A few years ago I went to a creek to fish about this time in April. I stood on a spit of land created by the creek flowing by to my right and a washout created by an eddy that spun slowly like a plugged toilet directly in front of me.
By the time the bite died, I had caught 17 white bass, a half dozen nice crappie and my feet and legs were numb from not moving for a half hour. I wandered down stream about 150 feet, got the feeling back below my waist and started casting again. By the time the bite died and my feet and legs were numb again, the total for an hour and a half of fishing were 35 white bass, the half dozen crappie and a 16 inch smallie.
I had been fishing this creek off and on for a number of years and this was the first time the fishing had been this good. It was also the last time it happened. A year later I went back and struggled to catch a half dozen white bass. There was one other angler fishing. We struck up the usual conversation. I told him my story. Apparently I missed that exact same scenario by 3 days. He had been coming back every day to see how the creek was reacting. Each day fewer fish. Apparently I’m not the only one a bit OCD about fishing.
I decided to give the creek a try again a few days ago. This spring, things seem delayed a bit. Not many wild flowers covering the forest floor. Not many flowers at all and even the green things are taking their time getting greener.
The creek showed no signs of life. No baitfish cruising the shallows. No carp and suckers migrating up stream. Not a single tap to be had in an hour of casting. Fishing is when you catch fish. I was practicing casting. The whole experience was so mundane, except for some vague thing I might have learned, I didn’t even bother taking any pictures. I remember turning on and raising my camera. Apparently the view in the screen was totally uninteresting and the button never pressed.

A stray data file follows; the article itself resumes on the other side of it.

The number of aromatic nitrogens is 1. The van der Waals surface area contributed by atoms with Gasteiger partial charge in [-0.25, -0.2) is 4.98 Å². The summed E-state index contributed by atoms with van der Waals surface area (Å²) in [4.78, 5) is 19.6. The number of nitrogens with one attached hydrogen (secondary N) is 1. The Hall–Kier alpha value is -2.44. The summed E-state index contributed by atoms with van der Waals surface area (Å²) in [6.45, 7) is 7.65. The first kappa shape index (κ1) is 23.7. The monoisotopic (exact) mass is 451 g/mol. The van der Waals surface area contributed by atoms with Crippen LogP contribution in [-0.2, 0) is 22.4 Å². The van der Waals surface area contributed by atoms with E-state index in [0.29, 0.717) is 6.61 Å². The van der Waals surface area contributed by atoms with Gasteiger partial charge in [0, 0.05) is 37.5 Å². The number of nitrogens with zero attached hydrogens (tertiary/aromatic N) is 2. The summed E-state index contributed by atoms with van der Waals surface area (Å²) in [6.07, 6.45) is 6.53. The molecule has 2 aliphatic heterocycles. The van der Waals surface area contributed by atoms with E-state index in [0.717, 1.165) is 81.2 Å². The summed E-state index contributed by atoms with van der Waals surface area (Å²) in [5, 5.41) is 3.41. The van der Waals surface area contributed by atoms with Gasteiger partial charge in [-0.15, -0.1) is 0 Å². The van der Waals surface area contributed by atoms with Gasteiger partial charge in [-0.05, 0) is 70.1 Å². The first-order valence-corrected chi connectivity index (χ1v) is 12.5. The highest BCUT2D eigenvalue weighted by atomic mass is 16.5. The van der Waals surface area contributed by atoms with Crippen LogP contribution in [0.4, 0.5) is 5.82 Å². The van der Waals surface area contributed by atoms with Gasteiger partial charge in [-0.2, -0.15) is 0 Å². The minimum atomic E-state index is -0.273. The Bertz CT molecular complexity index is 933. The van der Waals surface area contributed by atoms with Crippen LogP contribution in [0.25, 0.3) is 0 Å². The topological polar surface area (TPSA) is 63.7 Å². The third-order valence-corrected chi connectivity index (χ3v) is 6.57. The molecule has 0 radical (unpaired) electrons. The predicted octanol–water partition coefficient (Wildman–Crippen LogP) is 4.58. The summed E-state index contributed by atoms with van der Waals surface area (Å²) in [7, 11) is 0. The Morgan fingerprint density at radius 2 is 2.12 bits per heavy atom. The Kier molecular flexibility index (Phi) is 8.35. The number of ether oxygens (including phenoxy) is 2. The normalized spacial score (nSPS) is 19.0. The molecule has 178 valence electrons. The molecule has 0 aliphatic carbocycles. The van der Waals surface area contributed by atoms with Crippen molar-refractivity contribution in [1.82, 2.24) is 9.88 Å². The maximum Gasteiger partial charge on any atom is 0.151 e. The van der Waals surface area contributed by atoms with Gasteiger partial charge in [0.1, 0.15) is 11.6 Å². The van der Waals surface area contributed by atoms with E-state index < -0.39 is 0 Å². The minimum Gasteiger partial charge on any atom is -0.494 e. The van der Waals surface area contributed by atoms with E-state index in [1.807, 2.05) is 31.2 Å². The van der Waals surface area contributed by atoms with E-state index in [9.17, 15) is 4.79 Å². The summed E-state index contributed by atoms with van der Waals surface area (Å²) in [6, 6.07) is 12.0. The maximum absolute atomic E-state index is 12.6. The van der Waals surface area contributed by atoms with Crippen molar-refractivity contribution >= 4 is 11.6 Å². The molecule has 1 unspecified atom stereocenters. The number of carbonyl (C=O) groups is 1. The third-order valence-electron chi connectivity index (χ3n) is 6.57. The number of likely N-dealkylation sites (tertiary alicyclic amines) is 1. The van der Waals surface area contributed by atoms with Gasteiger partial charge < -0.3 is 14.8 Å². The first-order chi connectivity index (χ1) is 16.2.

Off to another creek.
This is the one where I’ve been going 9 miles inland. It was in excellent shape, but the hike along its shore to the fishing hole revealed that what bait fish had been there a week or so ago had all disappeared. Not a good sign.
Since it was a beautiful day, quiet and I was in no hurry, I picked apart the hole with a few things I knew would get ignored. The fish cooperated in ignoring what I threw. There was nothing under the surface moving.
A couple of wood ducks raced through the trees hanging out over the creek. They make an odd screeching noise as they fly. I assumed they weren’t happy to see me. I decided to head down stream and hit another slow moving pool. The wood ducks swung low over my head, screeching. Not happy with me at all, or so I thought, till the eagle jumped up out of the tree over my head.
I didn’t think I was that intimidating to a couple of ducks.
One deeper set of riffles started producing the tell-tale taps of creek chubs. One hit hard and leapt. A foot long flash of red-orange came flying out of the water. Illinois trout, that’s the best we can do.
The next pool was in ideal shape. Clarity was good, good looking banks, a couple of boulders just down stream and not a single tap, nothing. The water was cold. Colder than I remember from the following week. I’ll blame the cold water.
Along the shore was an old rotting log. For all the high water and floods that have come through here over the years, this old log refuses to move. There was more green things growing on the old log than in big parts of the woods.
Off into the woods I wandered to check out remnants of old farm land. In a few weeks the growth will be too dense to see anything. Walking will be a trick. Came across more sculptural pieces, this time man made and getting slowly ravaged by time.
When I studied and made art in my other life, this degradation of materials was planned into the look of the object years down the line. Degradation became part of the art process. One of the topics of conversation back then was whether or not art like this should ever be restored, or should it be left to simply disappear over time. Some times, a long time.
On the way back, I stopped at the pool where I started. Had still another different thing tied onto the end of my line. A perfect pin point cast into a narrow strip between shore and a big deadfall lying in the water. A tug on the line thought to be an under water branch, until the branch moved off to the right, rolled near the surface and spit out the lure. It was one of the bigger fish that lives here. Figures I would miss my only chance when mistaking a hit for a snagged branch.
There was one more pool I considered going to fish, but it meant crashing through the woods for a good half mile. The sun was below the tree tops and just above land. That told me I had enough time to get there and fish, but I would be walking through the woods in the dark to get back to the car. Considering the punji sticks of beaver chewed saplings lining the creek, tripping and falling on one of these in the dark seemed likely and not very appealing.
I convinced myself that next time would be better. Unless better had already happened 3 days ago. I tried not to think about that as I headed back to my car.